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In code below:

map<string,vector<int>> create(ifstream& in, const vector<string>& vec)
    /*holds string and line numbers into which each string appears*/
    typedef map<string,vector<int>> myMap;
    typedef vector<string>::const_iterator const_iter;

    myMap result;
    string tmp;
    unsigned int lineCounter = 0;

        const_iter beg = vec.begin();
        const_iter end = vec.end();

        while (beg < end)
            if ( tmp.find(*beg) != string::npos)
                result[*beg].push_back(lineCounter);//THIS IS THE LINE I'M ASKING FOR


    return result;

How should I do it (check line commented in code) if I want to use insert method of map instead of using operator[]?
Thank you.

share|improve this question
I bet Neil Butterworth knows this – Default Apr 26 '10 at 11:15
Why do you want to replace that line? – Georg Fritzsche Apr 26 '10 at 11:17
The inner loop over the elements of vec is perfectly normal. Why don't you use a normal for loop? I spent quite a bit of time figuring out how yoour loop differed from a normal one. – MSalters Apr 26 '10 at 11:26
@MSalters I really don't see problem with while (beg < end), why would I want to use for loop? – There is nothing we can do Apr 26 '10 at 11:30
@gf Do not want to replace it, just want to know how to do it. – There is nothing we can do Apr 26 '10 at 11:45
up vote 3 down vote accepted

Seriously, I would not do it.

You are only going to complicate your code unnecessarily. You would need a call to the insert to generate the new element in the map and then modify it.

Just for the sake of it (avoiding the double lookup, but building an unnecessary empty vector):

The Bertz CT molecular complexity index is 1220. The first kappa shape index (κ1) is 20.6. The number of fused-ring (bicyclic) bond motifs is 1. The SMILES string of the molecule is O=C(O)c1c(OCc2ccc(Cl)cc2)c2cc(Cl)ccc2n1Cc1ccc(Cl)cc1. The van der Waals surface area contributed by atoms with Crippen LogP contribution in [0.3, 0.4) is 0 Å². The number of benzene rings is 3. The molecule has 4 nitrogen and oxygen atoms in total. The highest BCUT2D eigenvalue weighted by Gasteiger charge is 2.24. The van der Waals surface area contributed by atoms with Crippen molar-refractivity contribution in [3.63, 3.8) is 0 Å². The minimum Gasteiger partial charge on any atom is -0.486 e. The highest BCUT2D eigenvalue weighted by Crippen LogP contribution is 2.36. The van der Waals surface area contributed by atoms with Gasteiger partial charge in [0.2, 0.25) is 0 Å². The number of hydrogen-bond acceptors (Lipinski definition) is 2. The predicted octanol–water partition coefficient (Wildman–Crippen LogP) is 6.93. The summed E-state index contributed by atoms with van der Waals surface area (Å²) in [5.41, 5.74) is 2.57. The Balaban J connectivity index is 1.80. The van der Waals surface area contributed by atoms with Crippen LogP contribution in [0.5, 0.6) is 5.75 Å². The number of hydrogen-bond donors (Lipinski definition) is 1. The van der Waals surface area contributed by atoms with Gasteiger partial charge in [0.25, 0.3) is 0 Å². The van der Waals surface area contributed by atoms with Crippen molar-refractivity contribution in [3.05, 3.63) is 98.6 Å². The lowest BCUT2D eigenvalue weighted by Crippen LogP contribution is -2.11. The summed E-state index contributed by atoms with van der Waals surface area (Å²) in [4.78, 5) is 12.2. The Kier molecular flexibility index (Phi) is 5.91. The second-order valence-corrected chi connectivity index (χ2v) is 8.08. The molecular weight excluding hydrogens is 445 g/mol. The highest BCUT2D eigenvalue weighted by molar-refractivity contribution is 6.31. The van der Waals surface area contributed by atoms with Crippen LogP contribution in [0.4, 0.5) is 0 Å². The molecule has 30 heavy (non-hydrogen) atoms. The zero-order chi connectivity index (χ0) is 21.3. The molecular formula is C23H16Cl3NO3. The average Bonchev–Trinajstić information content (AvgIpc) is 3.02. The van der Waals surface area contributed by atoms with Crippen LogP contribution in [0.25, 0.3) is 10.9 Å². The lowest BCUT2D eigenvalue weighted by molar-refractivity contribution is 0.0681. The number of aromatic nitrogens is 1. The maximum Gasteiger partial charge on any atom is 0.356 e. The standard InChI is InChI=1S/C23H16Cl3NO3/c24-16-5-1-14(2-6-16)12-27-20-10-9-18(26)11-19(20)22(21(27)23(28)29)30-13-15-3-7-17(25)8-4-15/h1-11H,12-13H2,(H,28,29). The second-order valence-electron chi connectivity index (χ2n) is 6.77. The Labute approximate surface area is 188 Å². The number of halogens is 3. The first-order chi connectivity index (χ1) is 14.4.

result.insert( std::make_pair( *beg, std::vector<int>() ) )
      .first->second.push_back( lineCounter );

EDIT: Real equivalent (functionality and performance):

std::map<std::string,std::vector<int> >::iterator it = result.upper_bound( *beg );
if ( it->first != *beg ) {
   it = result.insert( it, std::make_pair( *beg, std::vector<int>() ) ).first;
it->second.push_back( lineCounter );
share|improve this answer
Actually, you would want to look up the element first, to determine whether you want to do an insert or an update. However, if you do call insert(pair<Key, Value>), it will return the iterator where it was inserted. So there is no lookup needed afterwards. – MSalters Apr 26 '10 at 11:28
@David I wouldn't do that I just wanted to know how to do it. – There is nothing we can do Apr 26 '10 at 11:34
@MSalters: I don't know whether the comment is for a previous version of the answer that I had. At any rate you have to choose between two bad options: on the one hand you do find followed by insert if the element is not present (which requires two lookups for each newly inserted element), on the other hand you do an insert with an empty vector that would perform a single lookup but will unnecessarily create a vector for the cases where the element actually exists. – David Rodríguez - dribeas Apr 26 '10 at 14:53
Indeed was a previous version, please disregard. About the current version: insert() accepts a hint, so that would not require a second lookup. So you could do result.insert(lowerBoundHint, std::make_pair( *beg, std::vector<int>(1, lineCounter) ) ); – MSalters Apr 26 '10 at 15:30
I have added that version (somehow I missed the insert(iterator,value) from the map docs, and I did look for it). I have used upper_bound as I am more comfortable iwth it, and the fact is that with bidirectional iterators hinting with the previous or next will be about the same. – David Rodríguez - dribeas Apr 26 '10 at 15:58
result.insert(pair<string,vector<int>>(*beg,100), vector<int>());

This is more complicated (but slower too :-) than your current code, since that achieves two things with a single statement: (implicitly) inserts an empty array into the map, then adds a new element to the array.

share|improve this answer

map::insert returns a pair containing an iterator to the element (either the one just inserted or the existing one with that key) and a boolean indicating success or failure. You can then call iter->push_back(lineCounter) to add the new line number to the vector.

...and when you're done with all that, realize that this is exactly what operator[] does for you.

share|improve this answer

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